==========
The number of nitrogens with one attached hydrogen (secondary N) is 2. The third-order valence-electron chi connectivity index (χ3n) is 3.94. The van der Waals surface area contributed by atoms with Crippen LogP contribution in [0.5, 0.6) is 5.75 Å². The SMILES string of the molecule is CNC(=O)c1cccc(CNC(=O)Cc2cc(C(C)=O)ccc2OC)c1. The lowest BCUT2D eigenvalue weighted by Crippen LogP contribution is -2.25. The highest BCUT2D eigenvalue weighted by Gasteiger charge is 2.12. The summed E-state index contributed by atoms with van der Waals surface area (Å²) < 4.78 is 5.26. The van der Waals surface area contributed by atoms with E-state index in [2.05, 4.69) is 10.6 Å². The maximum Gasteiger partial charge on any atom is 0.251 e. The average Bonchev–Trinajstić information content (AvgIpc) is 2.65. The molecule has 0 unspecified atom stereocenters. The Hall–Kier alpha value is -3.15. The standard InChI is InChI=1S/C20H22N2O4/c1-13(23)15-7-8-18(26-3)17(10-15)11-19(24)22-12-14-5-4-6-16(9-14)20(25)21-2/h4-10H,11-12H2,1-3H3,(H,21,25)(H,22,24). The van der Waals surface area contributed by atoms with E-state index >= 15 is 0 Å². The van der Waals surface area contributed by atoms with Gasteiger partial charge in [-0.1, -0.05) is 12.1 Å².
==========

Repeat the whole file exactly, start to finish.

The number of nitrogens with one attached hydrogen (secondary N) is 2. The third-order valence-electron chi connectivity index (χ3n) is 3.94. The van der Waals surface area contributed by atoms with Crippen LogP contribution in [0.5, 0.6) is 5.75 Å². The SMILES string of the molecule is CNC(=O)c1cccc(CNC(=O)Cc2cc(C(C)=O)ccc2OC)c1. The lowest BCUT2D eigenvalue weighted by Crippen LogP contribution is -2.25. The highest BCUT2D eigenvalue weighted by Gasteiger charge is 2.12. The summed E-state index contributed by atoms with van der Waals surface area (Å²) < 4.78 is 5.26. The van der Waals surface area contributed by atoms with E-state index in [2.05, 4.69) is 10.6 Å². The maximum Gasteiger partial charge on any atom is 0.251 e. The average Bonchev–Trinajstić information content (AvgIpc) is 2.65. The molecule has 0 unspecified atom stereocenters. The Hall–Kier alpha value is -3.15. The standard InChI is InChI=1S/C20H22N2O4/c1-13(23)15-7-8-18(26-3)17(10-15)11-19(24)22-12-14-5-4-6-16(9-14)20(25)21-2/h4-10H,11-12H2,1-3H3,(H,21,25)(H,22,24). The van der Waals surface area contributed by atoms with E-state index >= 15 is 0 Å². The van der Waals surface area contributed by atoms with Gasteiger partial charge in [-0.1, -0.05) is 12.1 Å².